Ghosts 'N Goblins Review
by Daryn

   

I have to hand it to Ghosts 'N Goblins. I don't know where or when this whole "save the princess" gig started, how many times it's been done, and how many more times it's gonna be done, but GNG, perhaps, has the best version of a princess kidnapping I've ever seen. The game begins with Arthur and Guinevere enjoying a lovely night in the graveyard under a full moon. (Are you with me so far? Just try to buy into it, okay? YES! A graveyard! They're sitting in a graveyard!) Arthur, with the exception of a red loincloth, has no clothes on. Suddenly, out of the sky swoops a red demon who takes off with Guinevere and disappears into the night. The moral of the story is: If you don't want to be kidnapped by horrible monsters or undead creatures, DON'T BE HAVING SEX IN THE DAMN GRAVEYARD!!! Arthur, in one simple move, that he used to impress Guinevere and convince her to make out with him in a graveyard, puts on his armor, and takes off. Now the fun begins. If you can actually stand the music of this game for more than 8 seconds without turning off the volume, then you have greater will power than me. A monkey banging on an out-of-tune, toy piano can come up with better sounding scores than this.

One thing I have to give credit to GNG for, is that I think it pulls off its intended purpose. I'm assuming, since it's about Ghosts and Goblins, and other undead monsters, the game is supposed to scare you. Although these cute little critters aren't going to horrify you anytime soon, the bad graphics and play control probably will. When Arthur jumps, he almost seems to be floating away, and quite frankly, there are times I wish he would. One hit, and Arthur goes back to wearing his loin cloth, or red speedos, whichever it is, and the second hit turns him into a skeleton. Personally, I don't see why he doesn't just keep fighting. Every other dead thing is coming to life, so why not him? But, hey, who cares about logic when the game opens up with two people making whoopee in a graveyard?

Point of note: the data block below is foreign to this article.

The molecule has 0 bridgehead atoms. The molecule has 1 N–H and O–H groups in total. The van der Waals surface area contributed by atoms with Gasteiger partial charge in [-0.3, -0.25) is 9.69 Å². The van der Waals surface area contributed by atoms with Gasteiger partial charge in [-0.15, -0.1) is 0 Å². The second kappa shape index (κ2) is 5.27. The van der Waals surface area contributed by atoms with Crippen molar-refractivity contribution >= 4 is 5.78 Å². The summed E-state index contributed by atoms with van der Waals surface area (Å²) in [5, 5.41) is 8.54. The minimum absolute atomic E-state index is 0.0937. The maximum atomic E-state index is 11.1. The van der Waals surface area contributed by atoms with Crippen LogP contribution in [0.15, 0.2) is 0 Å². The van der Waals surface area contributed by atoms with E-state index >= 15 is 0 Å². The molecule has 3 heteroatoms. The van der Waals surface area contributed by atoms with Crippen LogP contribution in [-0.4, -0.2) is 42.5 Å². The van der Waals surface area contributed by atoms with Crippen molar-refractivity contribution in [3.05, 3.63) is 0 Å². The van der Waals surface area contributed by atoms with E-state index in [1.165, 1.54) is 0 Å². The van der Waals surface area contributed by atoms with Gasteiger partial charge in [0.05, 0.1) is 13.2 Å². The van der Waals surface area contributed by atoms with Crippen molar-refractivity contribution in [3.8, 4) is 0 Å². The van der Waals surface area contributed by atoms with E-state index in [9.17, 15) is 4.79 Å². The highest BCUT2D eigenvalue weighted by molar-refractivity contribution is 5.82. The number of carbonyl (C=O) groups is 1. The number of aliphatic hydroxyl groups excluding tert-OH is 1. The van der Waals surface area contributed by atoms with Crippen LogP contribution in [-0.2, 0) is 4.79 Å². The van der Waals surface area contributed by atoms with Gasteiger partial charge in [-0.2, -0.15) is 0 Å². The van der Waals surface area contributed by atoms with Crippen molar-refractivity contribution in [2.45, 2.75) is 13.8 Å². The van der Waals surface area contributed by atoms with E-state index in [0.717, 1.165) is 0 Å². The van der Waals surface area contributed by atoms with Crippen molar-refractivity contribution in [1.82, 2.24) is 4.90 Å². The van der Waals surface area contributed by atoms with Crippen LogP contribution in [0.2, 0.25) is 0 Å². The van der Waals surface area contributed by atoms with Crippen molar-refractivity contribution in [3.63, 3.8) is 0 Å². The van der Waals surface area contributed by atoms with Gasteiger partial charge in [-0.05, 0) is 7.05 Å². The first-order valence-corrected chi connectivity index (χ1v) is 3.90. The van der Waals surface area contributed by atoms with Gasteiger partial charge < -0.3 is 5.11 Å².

I think the farthest I ever made it in this game without using the stage select code is level 2. All I remember were these large blue buildings with these levitating platforms I had to leap to and from. Of course, Arthur, who takes on a mind of his own while jumping, could not seem to properly navigate these platforms. Therefore, I just reset the game, and watched the little opening sequence over and over again. It's also possible I hallucinated those blue buildings after going into a severe depression for actually having spent money on this game. I think I did use the Stage Select code to go to the last boss, just so I could beat the game and see if it really is worth all the trouble it is to keep Arthur's clothes on. (I'm convinced this game was either made by love-starved women or some gay guy.) All I got when I beat the boss was a message that said, "Bad Ending" or something to that effect, and it told me to start all over again. So I plugged in the code again and went to the final boss again. This time, the ending was exactly the same, but it said, "Good ending!" YIPPPPEEEEEEE! TALLYHO! So basically what they're saying is, you have to endure this torment twice, in order to get the programmer's approval.

I must say, the only reason I hang onto my copy of Ghosts N Goblins is so that someday, if I ever meet the game's programmer and/or designer, I can throw it at him, and when it connects to his forehead, I'll say, "Bad Ending. I must start over." Then I'll pick the game up and whack him over the head with it and say, "Good Ending!" I know that won't inflict quite as much pain as that which I had to endure while playing this game, but it will give me some satisfaction!

My breakdown of this game:
Story: 1 - Like I said, this is probably the best version of the kidnapped Princess tale I've ever heard. It gets one point for that.
Graphics: 1 - Red Reamer and the Final Boss look cool. I didn't see most of the levels, but what I did see, looked like the Atari 2600 on a bad day.
Sound: 0 - What I heard of it was terrible, but the only real sound I could hear was my teeth gnashing while trying hard to endure this programming mishap.
Play Control: 0 - If you're wondering why, you need to read more carefully.
Hero Rating: 1 - I'll give Arthur some credit. First, he must have some kind of charms to be able to lure a princess into a graveyard in the middle of the night. He also has the pride and guts to keep going when his clothes are blown off his body. Apparently, Arthur has no shame. Let's just be thankful this trend didn't catch on. The Zelda and Mario series would never be the same...
Overall Score: 1 - Okay, I actually scored this a little higher than the games that came right before it, but it's only because this is the only game I know of in this group that has actually made me laugh. (Watching that opening sequence gets me every time!) Also, it's my review, so I can pretty much do whatever the hell I want with it. HAHAHHAHAHHAHA!

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